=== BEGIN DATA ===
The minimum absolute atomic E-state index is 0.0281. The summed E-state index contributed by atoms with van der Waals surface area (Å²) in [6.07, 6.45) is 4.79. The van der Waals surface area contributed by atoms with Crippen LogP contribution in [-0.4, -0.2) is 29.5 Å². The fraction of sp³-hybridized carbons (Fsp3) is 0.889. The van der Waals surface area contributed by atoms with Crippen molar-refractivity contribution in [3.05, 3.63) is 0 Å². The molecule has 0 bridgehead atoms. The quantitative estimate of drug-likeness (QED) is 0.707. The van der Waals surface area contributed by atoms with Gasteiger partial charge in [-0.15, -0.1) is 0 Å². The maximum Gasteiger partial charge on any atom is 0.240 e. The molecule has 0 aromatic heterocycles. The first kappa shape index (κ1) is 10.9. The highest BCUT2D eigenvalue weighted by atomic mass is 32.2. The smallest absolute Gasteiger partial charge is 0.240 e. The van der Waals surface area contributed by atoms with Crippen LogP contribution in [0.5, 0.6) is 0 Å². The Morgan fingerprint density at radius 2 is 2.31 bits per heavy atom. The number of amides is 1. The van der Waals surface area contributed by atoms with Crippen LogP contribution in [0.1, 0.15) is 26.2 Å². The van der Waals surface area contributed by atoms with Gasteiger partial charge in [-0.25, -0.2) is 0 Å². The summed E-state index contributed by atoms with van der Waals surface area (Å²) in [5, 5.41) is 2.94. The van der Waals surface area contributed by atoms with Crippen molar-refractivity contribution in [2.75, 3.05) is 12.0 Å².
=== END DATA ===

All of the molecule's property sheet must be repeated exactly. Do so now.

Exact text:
The minimum absolute atomic E-state index is 0.0281. The summed E-state index contributed by atoms with van der Waals surface area (Å²) in [6.07, 6.45) is 4.79. The van der Waals surface area contributed by atoms with Crippen LogP contribution in [-0.4, -0.2) is 29.5 Å². The fraction of sp³-hybridized carbons (Fsp3) is 0.889. The van der Waals surface area contributed by atoms with Crippen molar-refractivity contribution in [3.05, 3.63) is 0 Å². The molecule has 0 bridgehead atoms. The quantitative estimate of drug-likeness (QED) is 0.707. The van der Waals surface area contributed by atoms with Gasteiger partial charge in [-0.15, -0.1) is 0 Å². The maximum Gasteiger partial charge on any atom is 0.240 e. The molecule has 0 aromatic heterocycles. The first kappa shape index (κ1) is 10.9. The highest BCUT2D eigenvalue weighted by atomic mass is 32.2. The smallest absolute Gasteiger partial charge is 0.240 e. The van der Waals surface area contributed by atoms with Crippen LogP contribution in [0.5, 0.6) is 0 Å². The Morgan fingerprint density at radius 2 is 2.31 bits per heavy atom. The number of amides is 1. The van der Waals surface area contributed by atoms with Crippen LogP contribution in [0.1, 0.15) is 26.2 Å². The van der Waals surface area contributed by atoms with Gasteiger partial charge in [-0.25, -0.2) is 0 Å². The summed E-state index contributed by atoms with van der Waals surface area (Å²) in [5, 5.41) is 2.94. The van der Waals surface area contributed by atoms with Crippen molar-refractivity contribution in [2.75, 3.05) is 12.0 Å².